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How to get a cash advance with Chase

While it’s easy to get a cash advance with a Chase credit, you should only make such a move after you’ve exhausted all other options


It’s easy to get a cash advance with a Chase credit card. But because of how much such advances cost, doing so is rarely a smart financial move.

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If you have a Chase credit card, it’s easy to get access to a cash advance. And if you are short on money and have bills to pay, a cash advance can seem like a blessing.

But cash advances aren’t usually a smart financial move. They’re expensive – with most credit card providers charging a cash advance fee of 3% to 5% of however much you withdraw. To boot, the interest rates attached to cash advances are high – and as high as 25.24% on a Chase credit card.

Even worse? Chase will begin charging interest on your cash advance as soon as you make it. With regular credit card purchases, you can avoid paying any interest if you completely pay off your purchases by your card’s next due date.

The message? Don’t turn to cash advances unless you truly have no other options.

What is a cash advance?

A cash advance is a short-term loan from your credit card provider.  It’s similar to getting cash from your debit card, but instead of getting money from your checking account, you’re borrowing it against your credit line.

The main difference is that since a cash advance is a loan, you’ll owe fees and interest ­– and at a rather high rate compared to your credit card’s regular purchase APR.

For that reason, it’s generally recommended to avoid using your credit card to obtain cash. If you need funds for a transaction where credit cards aren’t accepted, consider all other possible options before you turn to a cash advance. There are cheaper ways to borrow cash. You can, for example, try personal loans, which usually come with far lower interest rates.

How to get a cash advance with Chase

If you’ve decided to get a cash advance from your Chase credit card, even while knowing that this is an expensive way to borrow money, you have a couple of options.

Go to a Chase branch

You can visit your nearest Chase branch and request a cash advance. Make sure to have your credit card and a government-issued photo ID that the bank can use to verify your identity.

Use an ATM

If you have a PIN, you can also get a cash advance from an ATM. Note, however, that you might have to pay an ATM fee.

If you don’t currently have a PIN on your credit card, call Chase at 1-800-297-4970 and follow the instructions to create one.

Tip: Many credit card issuers allow you to get a cash advance by writing a convenience check that can be used just like a regular personal check (except for all the terms that come with cash advances). However, reports vary on whether Chase offers this option. Call the number on the back of your card to see if you can receive convenience checks from Chase.

The cost of a Chase cash advance

Before you borrow cash against your credit line, it’s important to be aware of how this move will impact your budget.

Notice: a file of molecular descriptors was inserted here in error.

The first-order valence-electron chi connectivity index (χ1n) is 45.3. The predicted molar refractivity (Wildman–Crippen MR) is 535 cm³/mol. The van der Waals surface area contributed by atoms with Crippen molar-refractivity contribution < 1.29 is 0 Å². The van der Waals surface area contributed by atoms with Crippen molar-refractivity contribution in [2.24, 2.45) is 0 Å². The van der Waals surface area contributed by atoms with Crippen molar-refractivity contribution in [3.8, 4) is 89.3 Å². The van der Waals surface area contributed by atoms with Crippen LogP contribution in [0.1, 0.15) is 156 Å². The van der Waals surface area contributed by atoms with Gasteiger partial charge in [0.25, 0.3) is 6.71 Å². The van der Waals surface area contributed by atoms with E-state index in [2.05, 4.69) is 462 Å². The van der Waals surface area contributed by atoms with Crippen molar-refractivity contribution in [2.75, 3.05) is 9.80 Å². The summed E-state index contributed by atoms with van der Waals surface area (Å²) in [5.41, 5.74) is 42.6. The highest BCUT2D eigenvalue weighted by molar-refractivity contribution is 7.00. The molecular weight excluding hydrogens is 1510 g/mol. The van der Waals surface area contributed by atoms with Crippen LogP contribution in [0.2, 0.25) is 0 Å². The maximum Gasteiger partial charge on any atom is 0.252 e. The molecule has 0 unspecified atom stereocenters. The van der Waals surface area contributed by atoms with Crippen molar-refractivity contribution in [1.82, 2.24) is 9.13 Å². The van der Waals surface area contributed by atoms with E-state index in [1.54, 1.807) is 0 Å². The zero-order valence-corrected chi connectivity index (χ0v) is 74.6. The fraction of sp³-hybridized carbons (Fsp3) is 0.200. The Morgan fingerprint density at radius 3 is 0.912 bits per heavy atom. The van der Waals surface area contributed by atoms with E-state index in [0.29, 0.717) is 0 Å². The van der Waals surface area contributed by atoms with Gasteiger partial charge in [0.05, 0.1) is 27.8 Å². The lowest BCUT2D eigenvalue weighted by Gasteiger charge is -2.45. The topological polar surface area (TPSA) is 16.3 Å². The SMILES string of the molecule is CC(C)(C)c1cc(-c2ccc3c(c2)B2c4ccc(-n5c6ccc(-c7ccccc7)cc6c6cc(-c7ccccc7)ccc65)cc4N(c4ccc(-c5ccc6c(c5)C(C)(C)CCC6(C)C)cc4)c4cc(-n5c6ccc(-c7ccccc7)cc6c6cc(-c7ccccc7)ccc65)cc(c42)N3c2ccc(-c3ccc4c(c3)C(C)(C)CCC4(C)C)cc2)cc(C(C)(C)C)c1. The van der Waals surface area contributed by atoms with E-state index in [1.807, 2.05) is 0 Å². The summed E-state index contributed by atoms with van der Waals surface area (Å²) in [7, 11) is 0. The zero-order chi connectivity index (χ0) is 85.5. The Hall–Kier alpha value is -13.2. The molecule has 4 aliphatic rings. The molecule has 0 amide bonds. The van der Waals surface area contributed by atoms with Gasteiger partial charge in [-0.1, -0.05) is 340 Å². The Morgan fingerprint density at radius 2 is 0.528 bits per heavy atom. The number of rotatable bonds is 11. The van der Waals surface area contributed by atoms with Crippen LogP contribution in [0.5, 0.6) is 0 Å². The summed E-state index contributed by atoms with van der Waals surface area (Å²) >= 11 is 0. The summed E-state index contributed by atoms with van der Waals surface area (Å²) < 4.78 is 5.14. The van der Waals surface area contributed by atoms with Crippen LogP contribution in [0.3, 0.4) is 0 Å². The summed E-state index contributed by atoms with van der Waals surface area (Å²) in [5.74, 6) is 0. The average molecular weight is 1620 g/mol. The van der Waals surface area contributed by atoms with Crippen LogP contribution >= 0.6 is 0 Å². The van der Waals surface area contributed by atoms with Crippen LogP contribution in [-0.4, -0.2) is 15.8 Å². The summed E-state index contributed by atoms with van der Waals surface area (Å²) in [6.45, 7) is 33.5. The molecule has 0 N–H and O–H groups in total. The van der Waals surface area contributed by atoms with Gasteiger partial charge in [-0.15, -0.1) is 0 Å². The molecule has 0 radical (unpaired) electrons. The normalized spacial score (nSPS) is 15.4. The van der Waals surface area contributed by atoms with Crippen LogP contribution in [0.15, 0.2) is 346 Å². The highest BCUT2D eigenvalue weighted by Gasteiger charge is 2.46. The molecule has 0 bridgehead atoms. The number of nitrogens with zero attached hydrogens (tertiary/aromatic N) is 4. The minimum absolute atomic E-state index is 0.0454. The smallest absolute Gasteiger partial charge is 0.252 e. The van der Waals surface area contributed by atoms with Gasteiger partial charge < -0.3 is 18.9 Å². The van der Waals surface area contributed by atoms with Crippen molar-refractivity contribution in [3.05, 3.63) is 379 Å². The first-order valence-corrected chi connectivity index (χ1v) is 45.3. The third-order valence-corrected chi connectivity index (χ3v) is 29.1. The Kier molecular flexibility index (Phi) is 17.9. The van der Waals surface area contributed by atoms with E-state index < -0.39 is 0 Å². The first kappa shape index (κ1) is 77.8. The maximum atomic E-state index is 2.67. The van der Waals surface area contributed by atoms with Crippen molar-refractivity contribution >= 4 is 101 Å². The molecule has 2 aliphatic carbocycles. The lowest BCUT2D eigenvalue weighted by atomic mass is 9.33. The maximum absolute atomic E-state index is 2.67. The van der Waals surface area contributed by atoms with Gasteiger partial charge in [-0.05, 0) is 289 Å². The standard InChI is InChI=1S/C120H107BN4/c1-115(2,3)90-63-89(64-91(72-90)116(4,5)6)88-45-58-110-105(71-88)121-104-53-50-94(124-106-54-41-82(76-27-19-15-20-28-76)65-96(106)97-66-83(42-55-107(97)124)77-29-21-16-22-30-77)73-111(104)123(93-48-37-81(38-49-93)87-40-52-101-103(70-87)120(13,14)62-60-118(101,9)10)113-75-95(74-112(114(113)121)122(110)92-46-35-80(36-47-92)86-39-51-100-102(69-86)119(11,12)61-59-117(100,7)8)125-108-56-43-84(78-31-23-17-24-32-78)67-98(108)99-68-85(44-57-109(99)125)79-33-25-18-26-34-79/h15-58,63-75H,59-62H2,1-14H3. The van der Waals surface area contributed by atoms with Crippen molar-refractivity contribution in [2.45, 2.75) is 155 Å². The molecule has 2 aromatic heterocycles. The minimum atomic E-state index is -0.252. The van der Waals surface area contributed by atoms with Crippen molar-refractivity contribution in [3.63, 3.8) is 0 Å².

Cash advance fee

Getting cash from your credit card isn’t free, and not only because of interest. Chase charges a cash advance fee, which is either 3% to 5% of what you are borrowing or $10 – whichever figure is greater. If you’re borrowing $300, a 5% fee would come out to $15.

Higher interest rate

The main reason cash advances are so costly, though, is their high APRs. Currently, the cash advance APR on Chase credit cards ranges from 19.49% to 25.24%. This rate could change, though: Chase says that its cash advance APR might vary based on the prime rate.

You also don’t get a grace period when you’re taking out a cash advance. The interest kicks in as soon as you complete a cash advance transaction. If you don’t pay off the balance right away, the amount you owe can snowball quickly due to the high interest rate charged for these loans. This can turn your cash advance into a dangerous kind of debt.

If you don’t have any other options and a cash advance is your last resort, it may be wise to consider a credit card that comes with a lower APR on cash advances. For example, the Power Cash Rewards Visa Signature® Card only charges a 17.99% APR on cash advances. That’s still high, but it’s much lower than what other credit cards charge.

Plus, the Power Cash Rewards Visa Signature has no cash advance fee. It also has a solid rewards program: You’ll earn 1.5% cash back on all purchases or 2% for current or former military members (or those with an Access America checking account). The card also charges no annual fee.

Bottom line

While Chase allows cardmembers to borrow cash against their credit lines, this is an extremely expensive way to borrow money. We recommend using a cash advance only as a last resort. A better move is to build an emergency fund worth three to six months of daily living expenses. This financial cushion can help you avoid the need for a quick – but expensive – infusion of cash in the future.


Editorial Disclaimer

The editorial content on this page is based solely on the objective assessment of our writers and is not driven by advertising dollars. It has not been provided or commissioned by the credit card issuers. However, we may receive compensation when you click on links to products from our partners.

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